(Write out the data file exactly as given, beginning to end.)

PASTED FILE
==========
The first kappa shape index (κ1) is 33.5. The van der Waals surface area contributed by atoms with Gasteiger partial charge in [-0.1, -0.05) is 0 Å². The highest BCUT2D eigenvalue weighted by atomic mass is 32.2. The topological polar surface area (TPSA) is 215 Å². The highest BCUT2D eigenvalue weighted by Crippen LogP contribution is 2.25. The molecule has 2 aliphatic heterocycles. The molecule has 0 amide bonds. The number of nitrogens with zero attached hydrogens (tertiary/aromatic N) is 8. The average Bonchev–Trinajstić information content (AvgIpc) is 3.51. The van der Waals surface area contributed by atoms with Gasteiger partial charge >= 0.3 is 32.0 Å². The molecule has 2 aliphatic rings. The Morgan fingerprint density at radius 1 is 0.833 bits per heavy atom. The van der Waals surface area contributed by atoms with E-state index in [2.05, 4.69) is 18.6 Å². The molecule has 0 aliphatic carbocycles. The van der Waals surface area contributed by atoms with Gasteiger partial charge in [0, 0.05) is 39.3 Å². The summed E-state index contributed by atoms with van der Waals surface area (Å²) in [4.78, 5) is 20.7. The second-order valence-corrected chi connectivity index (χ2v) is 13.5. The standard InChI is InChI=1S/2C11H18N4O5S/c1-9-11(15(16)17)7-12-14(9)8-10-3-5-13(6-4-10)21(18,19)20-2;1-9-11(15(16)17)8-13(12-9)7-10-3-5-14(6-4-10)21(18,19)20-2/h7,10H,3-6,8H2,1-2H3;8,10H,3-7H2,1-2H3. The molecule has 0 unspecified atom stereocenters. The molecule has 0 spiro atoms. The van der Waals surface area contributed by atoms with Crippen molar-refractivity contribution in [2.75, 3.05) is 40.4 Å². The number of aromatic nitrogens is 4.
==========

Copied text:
The first kappa shape index (κ1) is 33.5. The van der Waals surface area contributed by atoms with Gasteiger partial charge in [-0.1, -0.05) is 0 Å². The highest BCUT2D eigenvalue weighted by atomic mass is 32.2. The topological polar surface area (TPSA) is 215 Å². The highest BCUT2D eigenvalue weighted by Crippen LogP contribution is 2.25. The molecule has 2 aliphatic heterocycles. The molecule has 0 amide bonds. The number of nitrogens with zero attached hydrogens (tertiary/aromatic N) is 8. The average Bonchev–Trinajstić information content (AvgIpc) is 3.51. The van der Waals surface area contributed by atoms with Gasteiger partial charge >= 0.3 is 32.0 Å². The molecule has 2 aliphatic rings. The Morgan fingerprint density at radius 1 is 0.833 bits per heavy atom. The van der Waals surface area contributed by atoms with E-state index in [2.05, 4.69) is 18.6 Å². The molecule has 0 aliphatic carbocycles. The van der Waals surface area contributed by atoms with Gasteiger partial charge in [0, 0.05) is 39.3 Å². The summed E-state index contributed by atoms with van der Waals surface area (Å²) in [4.78, 5) is 20.7. The second-order valence-corrected chi connectivity index (χ2v) is 13.5. The standard InChI is InChI=1S/2C11H18N4O5S/c1-9-11(15(16)17)7-12-14(9)8-10-3-5-13(6-4-10)21(18,19)20-2;1-9-11(15(16)17)8-13(12-9)7-10-3-5-14(6-4-10)21(18,19)20-2/h7,10H,3-6,8H2,1-2H3;8,10H,3-7H2,1-2H3. The molecule has 0 unspecified atom stereocenters. The molecule has 0 spiro atoms. The van der Waals surface area contributed by atoms with Crippen molar-refractivity contribution in [2.75, 3.05) is 40.4 Å². The number of aromatic nitrogens is 4.